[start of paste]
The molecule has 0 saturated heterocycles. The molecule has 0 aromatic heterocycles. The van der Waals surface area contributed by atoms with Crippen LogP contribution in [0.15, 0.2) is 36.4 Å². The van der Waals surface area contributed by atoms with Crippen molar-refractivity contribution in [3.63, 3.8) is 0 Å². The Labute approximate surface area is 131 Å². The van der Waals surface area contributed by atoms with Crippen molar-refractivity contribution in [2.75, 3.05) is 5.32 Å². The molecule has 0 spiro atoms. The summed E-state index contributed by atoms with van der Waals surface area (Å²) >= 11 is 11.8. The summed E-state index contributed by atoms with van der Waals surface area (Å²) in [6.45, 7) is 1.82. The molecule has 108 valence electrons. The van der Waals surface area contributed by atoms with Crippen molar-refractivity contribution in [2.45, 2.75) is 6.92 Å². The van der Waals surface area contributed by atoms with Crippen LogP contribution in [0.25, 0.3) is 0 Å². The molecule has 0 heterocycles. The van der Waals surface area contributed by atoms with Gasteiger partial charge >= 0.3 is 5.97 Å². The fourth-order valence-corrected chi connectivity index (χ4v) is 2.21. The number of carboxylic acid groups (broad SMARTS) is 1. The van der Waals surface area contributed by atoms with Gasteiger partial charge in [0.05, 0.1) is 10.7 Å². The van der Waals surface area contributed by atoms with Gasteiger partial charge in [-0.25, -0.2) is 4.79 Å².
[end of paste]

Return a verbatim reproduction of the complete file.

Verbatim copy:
The molecule has 0 saturated heterocycles. The molecule has 0 aromatic heterocycles. The van der Waals surface area contributed by atoms with Crippen LogP contribution in [0.15, 0.2) is 36.4 Å². The van der Waals surface area contributed by atoms with Crippen molar-refractivity contribution in [3.63, 3.8) is 0 Å². The Labute approximate surface area is 131 Å². The van der Waals surface area contributed by atoms with Crippen molar-refractivity contribution in [2.75, 3.05) is 5.32 Å². The molecule has 0 spiro atoms. The summed E-state index contributed by atoms with van der Waals surface area (Å²) >= 11 is 11.8. The summed E-state index contributed by atoms with van der Waals surface area (Å²) in [6.45, 7) is 1.82. The molecule has 108 valence electrons. The van der Waals surface area contributed by atoms with Crippen molar-refractivity contribution in [2.45, 2.75) is 6.92 Å². The van der Waals surface area contributed by atoms with Crippen LogP contribution in [0.25, 0.3) is 0 Å². The molecule has 0 heterocycles. The van der Waals surface area contributed by atoms with Gasteiger partial charge >= 0.3 is 5.97 Å². The fourth-order valence-corrected chi connectivity index (χ4v) is 2.21. The number of carboxylic acid groups (broad SMARTS) is 1. The van der Waals surface area contributed by atoms with Gasteiger partial charge in [0.05, 0.1) is 10.7 Å². The van der Waals surface area contributed by atoms with Gasteiger partial charge in [-0.25, -0.2) is 4.79 Å².